Started here:

Saginaw, Michigan
The Great Lakes Tour
Day 5 - Sunday, August 17, 2008
Ended here:

Traverse City, Michigan

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Nice traveling weather. Richard in Virginia emailed wondering what the weather has been like. Could not have been better. Daytime highs in the low 80s, nighttime temps in the low 60s/high 50s. Wonderful. It did rain a little bit last night after we went to sleep. The rain on the roof of the camper (which is about 2 1/2 feet above my head up in the bunk) woke me up. But it was very light.

The truck/camper is getting good gas mileage. After a bunch of experimentation, I've determined speeds between 52 and 62 MPH are the best.

During the Mississippi River Exploration trip I noticed a lot of RVs and motor homes sitting beside the road with For Sale signs on them. I guess the economy has gotten a lot worse since then. I say that because on this trip I'm seeing many more types of toys for sale. Skidoos, boats of all sizes and shapes including canoes and kayaks , ATVs, riding lawnmowers, all types and sizes of SUVs and even motorcycles. I suspect most of that was financed and now the "owners" are trying to get whatever cash they can.

Tonight we are NOT camped at a Flying J. We're camped at the Wally Word In Traverse City, Michigan. Some unknown soul has given me enough hi-speed wireless Internet access to get the web site updated, email checked, etc.

Tomorrow should be interesting. I'm hoping to get past Chicago. But that means driving 400 or so miles. We'll see what happens.

The Navigator says 1,700 miles left.

Quote For Today

You can observe a lot by watching. ~ Yogi Berra

Questions and answers about Australian tourism
Background information is here

From the UK:
Q: Can I wear high heels in Australia?

A: You are a British politician, right?

From Germany:
Q: Are there supermarkets in Sydney and is milk available all year round?

A: No, we are a peaceful civilization of vegan hunter/gatherers. Milk is illegal.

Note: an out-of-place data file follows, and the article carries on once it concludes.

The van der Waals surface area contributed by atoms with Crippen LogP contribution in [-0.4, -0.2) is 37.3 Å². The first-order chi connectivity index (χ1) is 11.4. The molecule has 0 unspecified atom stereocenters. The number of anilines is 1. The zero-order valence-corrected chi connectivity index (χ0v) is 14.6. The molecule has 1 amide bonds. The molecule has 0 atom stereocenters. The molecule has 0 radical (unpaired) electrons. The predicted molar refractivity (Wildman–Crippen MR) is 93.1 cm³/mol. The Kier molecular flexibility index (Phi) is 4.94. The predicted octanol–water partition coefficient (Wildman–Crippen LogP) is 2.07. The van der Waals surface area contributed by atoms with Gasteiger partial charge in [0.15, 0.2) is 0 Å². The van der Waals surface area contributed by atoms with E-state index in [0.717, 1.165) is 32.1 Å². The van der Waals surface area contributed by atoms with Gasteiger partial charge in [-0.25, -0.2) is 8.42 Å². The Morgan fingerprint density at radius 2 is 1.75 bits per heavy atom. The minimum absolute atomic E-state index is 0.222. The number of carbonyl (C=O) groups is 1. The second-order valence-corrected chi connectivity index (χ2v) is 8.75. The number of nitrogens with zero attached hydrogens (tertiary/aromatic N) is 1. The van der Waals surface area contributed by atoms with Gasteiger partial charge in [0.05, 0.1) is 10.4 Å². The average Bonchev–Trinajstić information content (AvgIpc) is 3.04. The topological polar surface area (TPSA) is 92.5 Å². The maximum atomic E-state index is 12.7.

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T o d a y ' s    P i c t u r e s
Click on a pix for a larger view
Lake Huron. This sign is on US-23 about half way between Ossineke and Alpena, Michigan.

The GPS display at this location is interesting: The orange stripe is our route. The green dot represents the location of the GPS receiver (perhaps better known as The Navigator's precious "GPS unit"). The blue hatched line is the parallel. If you look to the far left of the blue line you'll the label N45"0'.

The Navigator has been bugging me to take a picture of him posing by one of the lakes. I finally got tired of his whining and took this pic of him by Lake Huron near Alpena, Michigan. When I showed him the pic by using the LCD screen on the back of the camera, his comment was, "Nice pic. Tell me again, which lake is this?"
Shades of the Edmund Fitzgerald. The Mackinac Bridge runs from Macinaw, Michigan to St Ignace, Michigan. It is part of I-75 and serves as the dividing point between Lake Huron on the east and Lake Michigan on the west. The Navigator and I crossed this bridge back on June 28, 2004 as part of our first driving trip, Route 2. Thousands of people cross this bridge daily. Here's a view few of them get.
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T o d a y ' s    T h o u g h t
From Ralph in Moldova:

Once upon a time, a man appeared in a village and announced that he would buy monkeys for $10 each.

The villagers, seeing that there were many monkeys around, went out to the forest and started catching them. The man bought thousands at $10 each. As the supply started to diminish, the villagers stopped their effort. He then announced that he would now buy at $20. This renewed the efforts of the villagers and they started catching monkeys again.

Soon the supply diminished even further and people started going back to their farms. The offer was increased to $25 each and the supply of monkeys became so little that it was an effort to even see a monkey, let alone catch it!

The man now announced that he would buy monkeys at $50! However, since he had to go to the city on some business, his assistant would now buy on behalf of him.

In the absence of the man, the assistant told the villagers. "Look at all these monkeys in the big cage that the man has collected. I will sell them to you at $35 and when the man returns from the city, you can sell them to him for $50 each."

The villagers used the last of their savings and bought all the monkeys. Then they never saw the man nor his assistant again, only monkeys everywhere!

Now you have a better understanding of how the stock market works.

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T o d a y ' s    J o k e
From Sue in KY:

How to eat watermellon.

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